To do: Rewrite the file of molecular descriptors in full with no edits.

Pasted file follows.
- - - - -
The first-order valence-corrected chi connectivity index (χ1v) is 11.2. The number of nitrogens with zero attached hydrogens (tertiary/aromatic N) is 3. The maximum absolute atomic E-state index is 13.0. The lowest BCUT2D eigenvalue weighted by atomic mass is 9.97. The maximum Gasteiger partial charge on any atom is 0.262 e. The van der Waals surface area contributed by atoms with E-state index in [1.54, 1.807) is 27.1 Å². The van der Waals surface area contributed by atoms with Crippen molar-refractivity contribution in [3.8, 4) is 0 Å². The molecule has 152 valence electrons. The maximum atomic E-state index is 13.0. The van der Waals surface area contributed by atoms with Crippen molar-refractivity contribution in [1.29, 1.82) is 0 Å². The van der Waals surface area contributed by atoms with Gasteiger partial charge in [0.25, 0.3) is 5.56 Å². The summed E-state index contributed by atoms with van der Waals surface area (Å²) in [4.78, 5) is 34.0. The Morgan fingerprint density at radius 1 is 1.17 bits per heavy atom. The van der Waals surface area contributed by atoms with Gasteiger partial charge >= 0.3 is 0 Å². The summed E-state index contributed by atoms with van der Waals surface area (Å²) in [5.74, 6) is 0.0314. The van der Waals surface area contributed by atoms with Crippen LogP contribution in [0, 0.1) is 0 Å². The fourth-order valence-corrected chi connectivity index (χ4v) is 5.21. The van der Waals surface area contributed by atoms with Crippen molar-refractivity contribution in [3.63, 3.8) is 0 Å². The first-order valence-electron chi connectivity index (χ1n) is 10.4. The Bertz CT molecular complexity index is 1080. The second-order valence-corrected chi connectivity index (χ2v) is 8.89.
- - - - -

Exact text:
The first-order valence-corrected chi connectivity index (χ1v) is 11.2. The number of nitrogens with zero attached hydrogens (tertiary/aromatic N) is 3. The maximum absolute atomic E-state index is 13.0. The lowest BCUT2D eigenvalue weighted by atomic mass is 9.97. The maximum Gasteiger partial charge on any atom is 0.262 e. The van der Waals surface area contributed by atoms with E-state index in [1.54, 1.807) is 27.1 Å². The van der Waals surface area contributed by atoms with Crippen molar-refractivity contribution in [3.8, 4) is 0 Å². The molecule has 152 valence electrons. The maximum atomic E-state index is 13.0. The van der Waals surface area contributed by atoms with Crippen molar-refractivity contribution in [1.29, 1.82) is 0 Å². The van der Waals surface area contributed by atoms with Gasteiger partial charge in [0.25, 0.3) is 5.56 Å². The summed E-state index contributed by atoms with van der Waals surface area (Å²) in [4.78, 5) is 34.0. The Morgan fingerprint density at radius 1 is 1.17 bits per heavy atom. The van der Waals surface area contributed by atoms with Gasteiger partial charge >= 0.3 is 0 Å². The summed E-state index contributed by atoms with van der Waals surface area (Å²) in [5.74, 6) is 0.0314. The van der Waals surface area contributed by atoms with Crippen LogP contribution in [0, 0.1) is 0 Å². The fourth-order valence-corrected chi connectivity index (χ4v) is 5.21. The van der Waals surface area contributed by atoms with Crippen molar-refractivity contribution in [3.63, 3.8) is 0 Å². The first-order valence-electron chi connectivity index (χ1n) is 10.4. The Bertz CT molecular complexity index is 1080. The second-order valence-corrected chi connectivity index (χ2v) is 8.89.